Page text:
A new 360 update is out today. Download now. Engadget has some coverage here.
A new video (23 MB) from Project Offset. You can get the incredible older video here (75 MB). This game, and BioWare's upcoming Dragon Age, are about the only reasons for me to not get rid of my desktop PC and move entirely to a laptop + console set up.
I am stoked to burning-hot waiting for my plane to San Jose for the Game Developers Conference. The waiting area at Seatac airport for my flight is packed with game developers and their myriad gadgets. There is a perceptible hum of anticipation. Alaska Airlines stabs this atmosphere in the heart when they announce our flight is cancelled for no apparent reason, apart from the desire to piss on our parade. Then they tell us with a smirk, “Here’s six bucks. Go buy yourself a freaking Twinkie. Losers.” (I may be paraphrasing a bit there, but I’m sure that was the intended gist.) We are able to reschedule for the next flight, thanks to the quick thinking of my soon-to-be ex-coworker, Patrick, and we get to play Mario Kart DS most of the way there.
I arrive exhausted at the Hyatt Hotel at 10:00 pm and order room service.
I just finished the single player Call of Duty 2 on the 360. I'm pretty impressed. Just when I thought I was burned out on WWII games, this comes along. It looks amazing and plays very well. So far it is the best 360 game I've played. I don't want to spoil the ending, but we win.
BioWare is coming out with a MMORG, rumored to be for the Xbox 360.
Every now and then I'm tempted to get into one of these games, with World Of WarCraft being the top contender. I like the idea of persistant worlds that grow over time. The problem is that, from what I've heard, the gameplay tends to quickly devolve down to harvesting gold. The MMORG type people also seem a little weird in a not good way: spending all their time reading the game's forums and stats, or leaving a social LAN party to go off to their office to play EverQuest by themselves. On a Friday night.
Is this catagory of game reserved for the hopelessly sad, or can BioWare bring it with their excellent backstory and quality games? If it is for the Xbox, presumably that means voice chat will be central, but how are you going to have a conversation with so many people online? Or hordes of shouty German 12 year olds?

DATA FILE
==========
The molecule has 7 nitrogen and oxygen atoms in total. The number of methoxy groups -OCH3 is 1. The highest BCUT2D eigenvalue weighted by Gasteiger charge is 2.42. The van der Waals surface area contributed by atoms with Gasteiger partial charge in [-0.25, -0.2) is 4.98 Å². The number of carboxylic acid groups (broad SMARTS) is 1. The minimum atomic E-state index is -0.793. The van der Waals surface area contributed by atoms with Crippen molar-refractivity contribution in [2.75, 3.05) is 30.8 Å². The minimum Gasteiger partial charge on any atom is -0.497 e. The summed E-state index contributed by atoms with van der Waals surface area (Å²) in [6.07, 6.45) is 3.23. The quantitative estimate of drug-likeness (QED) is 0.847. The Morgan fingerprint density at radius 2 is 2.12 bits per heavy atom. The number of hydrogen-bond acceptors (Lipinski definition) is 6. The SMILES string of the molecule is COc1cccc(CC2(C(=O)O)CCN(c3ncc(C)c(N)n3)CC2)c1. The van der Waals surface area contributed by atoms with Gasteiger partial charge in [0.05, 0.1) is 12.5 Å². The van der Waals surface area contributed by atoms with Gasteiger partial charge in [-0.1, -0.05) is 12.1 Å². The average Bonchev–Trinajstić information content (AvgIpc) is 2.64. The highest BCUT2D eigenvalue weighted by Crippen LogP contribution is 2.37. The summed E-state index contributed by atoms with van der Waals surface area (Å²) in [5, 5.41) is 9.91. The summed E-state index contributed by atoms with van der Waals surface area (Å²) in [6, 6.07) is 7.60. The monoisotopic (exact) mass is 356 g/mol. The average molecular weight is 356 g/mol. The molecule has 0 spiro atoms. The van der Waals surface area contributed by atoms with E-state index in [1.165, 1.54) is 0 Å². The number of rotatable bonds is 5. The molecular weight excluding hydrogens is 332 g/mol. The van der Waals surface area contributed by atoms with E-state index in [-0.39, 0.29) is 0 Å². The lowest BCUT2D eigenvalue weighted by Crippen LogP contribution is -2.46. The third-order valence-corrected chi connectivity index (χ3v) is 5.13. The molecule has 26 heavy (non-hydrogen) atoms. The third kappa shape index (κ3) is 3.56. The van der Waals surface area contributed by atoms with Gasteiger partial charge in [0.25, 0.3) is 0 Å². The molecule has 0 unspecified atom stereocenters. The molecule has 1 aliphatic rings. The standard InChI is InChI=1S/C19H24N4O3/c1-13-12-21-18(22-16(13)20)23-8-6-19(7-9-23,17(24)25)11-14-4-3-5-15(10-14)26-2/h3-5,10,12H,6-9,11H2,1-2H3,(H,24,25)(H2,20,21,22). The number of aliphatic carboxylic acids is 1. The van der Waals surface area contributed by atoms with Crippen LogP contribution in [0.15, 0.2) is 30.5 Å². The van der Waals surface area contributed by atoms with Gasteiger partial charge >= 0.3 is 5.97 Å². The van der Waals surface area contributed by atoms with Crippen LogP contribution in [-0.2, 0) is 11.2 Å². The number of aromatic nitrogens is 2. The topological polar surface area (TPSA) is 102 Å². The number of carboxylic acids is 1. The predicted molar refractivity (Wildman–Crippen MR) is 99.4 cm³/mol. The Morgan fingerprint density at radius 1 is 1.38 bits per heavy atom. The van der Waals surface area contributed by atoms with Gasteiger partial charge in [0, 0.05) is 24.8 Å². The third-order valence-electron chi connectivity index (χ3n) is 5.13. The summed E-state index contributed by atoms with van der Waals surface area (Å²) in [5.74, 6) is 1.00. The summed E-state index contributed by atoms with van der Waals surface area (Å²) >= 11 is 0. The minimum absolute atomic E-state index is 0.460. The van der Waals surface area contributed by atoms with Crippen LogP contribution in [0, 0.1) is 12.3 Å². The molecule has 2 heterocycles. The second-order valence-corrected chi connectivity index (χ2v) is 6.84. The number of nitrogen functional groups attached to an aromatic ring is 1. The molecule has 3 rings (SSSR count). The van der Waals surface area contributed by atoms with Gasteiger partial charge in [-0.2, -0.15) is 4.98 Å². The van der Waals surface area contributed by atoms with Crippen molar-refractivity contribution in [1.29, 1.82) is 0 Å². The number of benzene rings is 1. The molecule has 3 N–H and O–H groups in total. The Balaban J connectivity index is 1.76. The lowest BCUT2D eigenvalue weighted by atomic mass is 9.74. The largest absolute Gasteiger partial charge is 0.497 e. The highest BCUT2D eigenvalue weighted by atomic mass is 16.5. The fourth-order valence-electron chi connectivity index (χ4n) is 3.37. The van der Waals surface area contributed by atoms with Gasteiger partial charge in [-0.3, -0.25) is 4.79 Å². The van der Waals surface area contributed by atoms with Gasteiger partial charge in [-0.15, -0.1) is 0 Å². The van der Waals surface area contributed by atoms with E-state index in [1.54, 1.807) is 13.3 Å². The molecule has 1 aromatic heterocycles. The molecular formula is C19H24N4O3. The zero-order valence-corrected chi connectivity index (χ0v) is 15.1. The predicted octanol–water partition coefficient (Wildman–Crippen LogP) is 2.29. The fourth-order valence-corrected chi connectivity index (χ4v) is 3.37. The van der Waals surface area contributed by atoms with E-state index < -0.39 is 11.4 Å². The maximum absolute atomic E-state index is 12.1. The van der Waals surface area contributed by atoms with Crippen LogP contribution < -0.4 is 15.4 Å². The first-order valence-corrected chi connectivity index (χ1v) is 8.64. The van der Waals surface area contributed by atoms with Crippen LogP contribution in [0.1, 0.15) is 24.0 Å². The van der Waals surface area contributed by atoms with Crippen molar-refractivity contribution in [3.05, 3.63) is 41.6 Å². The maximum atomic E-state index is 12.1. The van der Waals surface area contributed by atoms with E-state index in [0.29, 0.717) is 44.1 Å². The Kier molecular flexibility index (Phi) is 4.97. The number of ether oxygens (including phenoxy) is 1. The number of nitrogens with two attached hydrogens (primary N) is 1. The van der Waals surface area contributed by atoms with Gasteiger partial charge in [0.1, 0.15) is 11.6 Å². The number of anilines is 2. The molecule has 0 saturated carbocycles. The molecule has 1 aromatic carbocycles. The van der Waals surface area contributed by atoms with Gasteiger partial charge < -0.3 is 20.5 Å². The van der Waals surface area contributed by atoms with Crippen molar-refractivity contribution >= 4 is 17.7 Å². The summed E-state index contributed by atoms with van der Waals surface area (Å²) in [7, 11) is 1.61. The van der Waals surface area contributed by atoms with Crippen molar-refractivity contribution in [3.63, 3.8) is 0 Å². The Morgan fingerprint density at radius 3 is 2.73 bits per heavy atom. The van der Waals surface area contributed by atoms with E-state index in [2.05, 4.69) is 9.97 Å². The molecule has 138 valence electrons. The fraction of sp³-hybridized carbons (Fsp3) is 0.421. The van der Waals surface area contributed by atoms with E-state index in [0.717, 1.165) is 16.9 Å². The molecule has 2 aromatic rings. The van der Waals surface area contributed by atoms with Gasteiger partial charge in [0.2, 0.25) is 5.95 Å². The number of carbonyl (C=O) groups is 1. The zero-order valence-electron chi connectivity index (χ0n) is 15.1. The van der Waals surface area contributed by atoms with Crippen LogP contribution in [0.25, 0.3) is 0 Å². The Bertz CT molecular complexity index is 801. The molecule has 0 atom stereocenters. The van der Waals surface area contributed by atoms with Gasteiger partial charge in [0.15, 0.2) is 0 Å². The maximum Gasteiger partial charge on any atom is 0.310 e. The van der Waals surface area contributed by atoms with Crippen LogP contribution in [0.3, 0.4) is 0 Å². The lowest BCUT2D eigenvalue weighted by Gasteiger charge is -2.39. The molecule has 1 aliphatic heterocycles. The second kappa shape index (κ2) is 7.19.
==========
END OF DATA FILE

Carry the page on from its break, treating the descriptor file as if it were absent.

Hopefully it will be set in a science fiction universe, since those seem to have the most breadth in terms of directions and themes. Fantasy games all seem to eventually become pale versions of Lord Of The Rings.
Well this is the week. I don't have much to say on the topic, just adding to the 360 blogging noise.
You can check BestBuy inventories here. 200 premium 360's for launch at the bellevue store. I predict that there will be more than that number who leave the store disappointed after they sell out Tuesday morning.
The Escapist Magazine is a really interesting online gaming focused weekly. It has very high production values, no ads, and you can download the PDF versions for offline reading. Oh, and great articles as well.
There's an article in the The Guardian here.
I went to an Xbox 360 breakfast talk this morning. It was pretty cool. I think I'm really starting to 'get' the whole digital hub strategy. I can't give any specifics, but I'm very impressed with the amount of integration that is being done between teams. Its funny, but I'm now thinking more in terms of complete 'end to end' experience rather than raw horsepower etc. (Not that I think the 360 lacks in that department). I think Sony should be worried.
After the talk there was a Q/A session. I got some of my questions answered (sorry I can't share though) and best of all I got to handle actual hardware. The console is very nice in person. I'm impressed. The controller surprised me a bit. It's lighter and smaller than I expected. A bit smaller than the controller S. It has a good feel though. I expected it to be heavier due to the battery.
Ars is running a series of articles entitled "Inside the Xbox 360". Part I covers the Xenon memory and cache architecture and how it relates to Microsoft's gaming concept of procedural synthesis. I'm a hardware guy at heart so I really dig stuff like this.
This article has a Geek Factor rating of 4 stars. ****
What is 'Geek Factor' you ask? It is the Nullstream rating of nerd technical spicyness where 1 is; yawn, a TLA was used and 5 is; break out the turbo propeller beanie, my brain is on fire.